2009 (Jr.)-He started all 12 games at right cornerback, playing 801 snaps from scrimmage (all but four of the team's 805 total). He earned second-team All-Big 12 Conference honors by the Associated Press, while the league coaches tabbed him an honorable mention pick; he earned second-team All-Colorado honors as selected by the state's chapter of the National Football Foundation. He racked up 70 tackles, 52 of the solo variety that included three for losses and three for zero gains; he had at least five tackles in 10 games. He also had 10 passes broken up, seven third down stops, a forced fumble, a recovery and a touchdown save. He had two interceptions, which he snared against Missouri and at Iowa State. He recorded his career/season-high in tackles right out the chute in the opener against Colorado State when he made 12 (nine solo), and he had eight (four solo) at Kansas State and seven (six solo) at Toledo. In addition to his pick against Mizzou, he had five tackles (four solo), three passes broken up and a third down stop. On special teams, he had three solo tackles, a pair of fumble recoveries and one caused penalty for six total points.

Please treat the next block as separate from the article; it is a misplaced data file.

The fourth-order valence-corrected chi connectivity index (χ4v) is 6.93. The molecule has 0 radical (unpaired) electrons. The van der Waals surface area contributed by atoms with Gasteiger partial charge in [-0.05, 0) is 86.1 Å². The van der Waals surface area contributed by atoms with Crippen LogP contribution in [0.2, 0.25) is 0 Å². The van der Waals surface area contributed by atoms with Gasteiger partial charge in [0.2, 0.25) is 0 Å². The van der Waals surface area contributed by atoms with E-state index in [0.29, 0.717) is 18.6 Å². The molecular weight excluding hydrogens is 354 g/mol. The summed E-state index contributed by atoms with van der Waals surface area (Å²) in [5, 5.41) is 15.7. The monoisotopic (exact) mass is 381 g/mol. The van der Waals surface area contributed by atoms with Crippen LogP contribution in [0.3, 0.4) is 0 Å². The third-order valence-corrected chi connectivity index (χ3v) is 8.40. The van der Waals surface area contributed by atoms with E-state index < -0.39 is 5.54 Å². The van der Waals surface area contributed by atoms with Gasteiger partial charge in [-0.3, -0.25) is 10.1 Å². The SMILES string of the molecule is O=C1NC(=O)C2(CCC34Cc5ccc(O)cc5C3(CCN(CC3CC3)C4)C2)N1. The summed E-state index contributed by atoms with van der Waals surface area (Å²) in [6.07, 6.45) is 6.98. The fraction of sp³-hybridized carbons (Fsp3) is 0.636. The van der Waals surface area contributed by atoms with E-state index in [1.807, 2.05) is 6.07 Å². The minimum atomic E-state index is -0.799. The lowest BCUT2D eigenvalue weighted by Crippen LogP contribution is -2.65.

2008 (Soph.)-He played in 10 games, starting the last three at right cornerback, after missing the opening pair of the season with an injury. He was in for 407 snaps on defense, racking up 39 tackles (34 solo, one for a loss), with five third down stops, five passes broken up, a forced fumble and a fumble recovery. The latter he returned 58 yards for a touchdown after he intercepted a backwards pitch, thanks to sniffing out a fake field goal try by Nebraska late in the first half. He also had a season-high 10 tackles against the Huskers (all solo stops), which gave him 26 over the season's final three games (he had nine against Iowa State and seven versus Oklahoma State). He forced a fumble against Texas, when he had six tackles, all solo.
2007 (Fr.-RS)-He saw action in all 13 games (no starts), playing in all on special teams; he appeared in six on defense at cornerback (99 snaps from scrimmage). He had four tackles (thee solo), a third down stop and a pass broken up on the season, but his big play came in the early moments of the second half versus Nebraska: trailing the Huskers 35-24 at the time, Smith picked off an errant Joe Ganz pass and returned it 31 yards for a touchdown, swinging momentum back over to the Buffs. It was the 14th time since 1992 that a Buffalo player returned his first career interception for a touchdown. He had a solid spring (five tackles in the spring game), and the coaches selected him as the recipient of the Hale Irwin Award as the most improved defensive back.